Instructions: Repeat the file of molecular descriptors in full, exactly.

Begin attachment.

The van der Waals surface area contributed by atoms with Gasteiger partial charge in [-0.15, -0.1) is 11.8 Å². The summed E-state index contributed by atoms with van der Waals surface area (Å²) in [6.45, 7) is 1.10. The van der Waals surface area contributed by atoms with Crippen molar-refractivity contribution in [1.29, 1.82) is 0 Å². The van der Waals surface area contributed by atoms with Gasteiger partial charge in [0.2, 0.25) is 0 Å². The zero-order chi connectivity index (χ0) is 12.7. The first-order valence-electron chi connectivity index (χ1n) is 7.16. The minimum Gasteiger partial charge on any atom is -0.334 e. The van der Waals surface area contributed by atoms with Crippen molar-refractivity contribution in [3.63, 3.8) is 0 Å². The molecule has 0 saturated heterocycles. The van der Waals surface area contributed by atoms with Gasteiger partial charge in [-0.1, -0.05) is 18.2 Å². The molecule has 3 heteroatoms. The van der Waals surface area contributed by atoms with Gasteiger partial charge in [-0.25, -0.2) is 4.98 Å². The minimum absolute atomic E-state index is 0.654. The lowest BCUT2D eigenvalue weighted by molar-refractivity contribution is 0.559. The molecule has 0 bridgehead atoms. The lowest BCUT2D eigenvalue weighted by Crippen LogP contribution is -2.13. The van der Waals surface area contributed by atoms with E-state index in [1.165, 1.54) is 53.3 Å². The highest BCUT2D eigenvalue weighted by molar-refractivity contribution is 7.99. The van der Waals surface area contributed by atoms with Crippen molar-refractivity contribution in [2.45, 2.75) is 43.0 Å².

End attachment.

The van der Waals surface area contributed by atoms with Gasteiger partial charge in [-0.15, -0.1) is 11.8 Å². The summed E-state index contributed by atoms with van der Waals surface area (Å²) in [6.45, 7) is 1.10. The van der Waals surface area contributed by atoms with Crippen molar-refractivity contribution in [1.29, 1.82) is 0 Å². The van der Waals surface area contributed by atoms with Gasteiger partial charge in [0.2, 0.25) is 0 Å². The zero-order chi connectivity index (χ0) is 12.7. The first-order valence-electron chi connectivity index (χ1n) is 7.16. The minimum Gasteiger partial charge on any atom is -0.334 e. The van der Waals surface area contributed by atoms with Crippen molar-refractivity contribution in [3.63, 3.8) is 0 Å². The molecule has 0 saturated heterocycles. The van der Waals surface area contributed by atoms with Gasteiger partial charge in [-0.1, -0.05) is 18.2 Å². The molecule has 3 heteroatoms. The van der Waals surface area contributed by atoms with Gasteiger partial charge in [-0.25, -0.2) is 4.98 Å². The minimum absolute atomic E-state index is 0.654. The lowest BCUT2D eigenvalue weighted by molar-refractivity contribution is 0.559. The molecule has 0 bridgehead atoms. The lowest BCUT2D eigenvalue weighted by Crippen LogP contribution is -2.13. The van der Waals surface area contributed by atoms with E-state index in [1.165, 1.54) is 53.3 Å². The highest BCUT2D eigenvalue weighted by molar-refractivity contribution is 7.99. The van der Waals surface area contributed by atoms with Crippen molar-refractivity contribution in [2.45, 2.75) is 43.0 Å².